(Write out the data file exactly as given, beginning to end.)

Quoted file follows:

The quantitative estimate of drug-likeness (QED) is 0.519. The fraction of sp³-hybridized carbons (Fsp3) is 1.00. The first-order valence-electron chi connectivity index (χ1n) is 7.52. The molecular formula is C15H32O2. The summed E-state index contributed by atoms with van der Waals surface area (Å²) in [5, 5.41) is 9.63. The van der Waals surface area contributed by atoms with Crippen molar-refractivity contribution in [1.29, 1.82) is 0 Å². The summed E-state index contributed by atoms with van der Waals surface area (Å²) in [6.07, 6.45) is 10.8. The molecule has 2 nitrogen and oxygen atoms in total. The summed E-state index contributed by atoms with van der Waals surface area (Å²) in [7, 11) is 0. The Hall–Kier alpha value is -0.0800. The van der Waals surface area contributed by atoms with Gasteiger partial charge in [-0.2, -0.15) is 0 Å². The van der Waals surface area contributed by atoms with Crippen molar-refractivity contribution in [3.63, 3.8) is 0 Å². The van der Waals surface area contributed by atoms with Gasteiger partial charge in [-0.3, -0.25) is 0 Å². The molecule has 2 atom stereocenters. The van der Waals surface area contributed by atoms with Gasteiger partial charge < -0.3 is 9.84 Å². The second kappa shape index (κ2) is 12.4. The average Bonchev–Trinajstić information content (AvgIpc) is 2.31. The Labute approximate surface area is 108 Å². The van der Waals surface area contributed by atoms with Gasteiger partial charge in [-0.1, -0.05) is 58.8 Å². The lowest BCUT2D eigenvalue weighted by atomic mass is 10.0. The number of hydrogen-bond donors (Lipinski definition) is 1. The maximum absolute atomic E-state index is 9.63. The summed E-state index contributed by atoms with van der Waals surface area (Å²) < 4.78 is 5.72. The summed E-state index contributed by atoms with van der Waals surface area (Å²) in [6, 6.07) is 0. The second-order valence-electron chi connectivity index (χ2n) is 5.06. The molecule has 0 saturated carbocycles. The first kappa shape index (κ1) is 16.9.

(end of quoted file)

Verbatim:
The quantitative estimate of drug-likeness (QED) is 0.519. The fraction of sp³-hybridized carbons (Fsp3) is 1.00. The first-order valence-electron chi connectivity index (χ1n) is 7.52. The molecular formula is C15H32O2. The summed E-state index contributed by atoms with van der Waals surface area (Å²) in [5, 5.41) is 9.63. The van der Waals surface area contributed by atoms with Crippen molar-refractivity contribution in [1.29, 1.82) is 0 Å². The summed E-state index contributed by atoms with van der Waals surface area (Å²) in [6.07, 6.45) is 10.8. The molecule has 2 nitrogen and oxygen atoms in total. The summed E-state index contributed by atoms with van der Waals surface area (Å²) in [7, 11) is 0. The Hall–Kier alpha value is -0.0800. The van der Waals surface area contributed by atoms with Gasteiger partial charge in [-0.2, -0.15) is 0 Å². The van der Waals surface area contributed by atoms with Crippen molar-refractivity contribution in [3.63, 3.8) is 0 Å². The van der Waals surface area contributed by atoms with Gasteiger partial charge in [-0.3, -0.25) is 0 Å². The molecule has 2 atom stereocenters. The van der Waals surface area contributed by atoms with Gasteiger partial charge < -0.3 is 9.84 Å². The second kappa shape index (κ2) is 12.4. The average Bonchev–Trinajstić information content (AvgIpc) is 2.31. The Labute approximate surface area is 108 Å². The van der Waals surface area contributed by atoms with Gasteiger partial charge in [-0.1, -0.05) is 58.8 Å². The lowest BCUT2D eigenvalue weighted by atomic mass is 10.0. The number of hydrogen-bond donors (Lipinski definition) is 1. The maximum absolute atomic E-state index is 9.63. The summed E-state index contributed by atoms with van der Waals surface area (Å²) < 4.78 is 5.72. The summed E-state index contributed by atoms with van der Waals surface area (Å²) in [6, 6.07) is 0. The second-order valence-electron chi connectivity index (χ2n) is 5.06. The molecule has 0 saturated carbocycles. The first kappa shape index (κ1) is 16.9.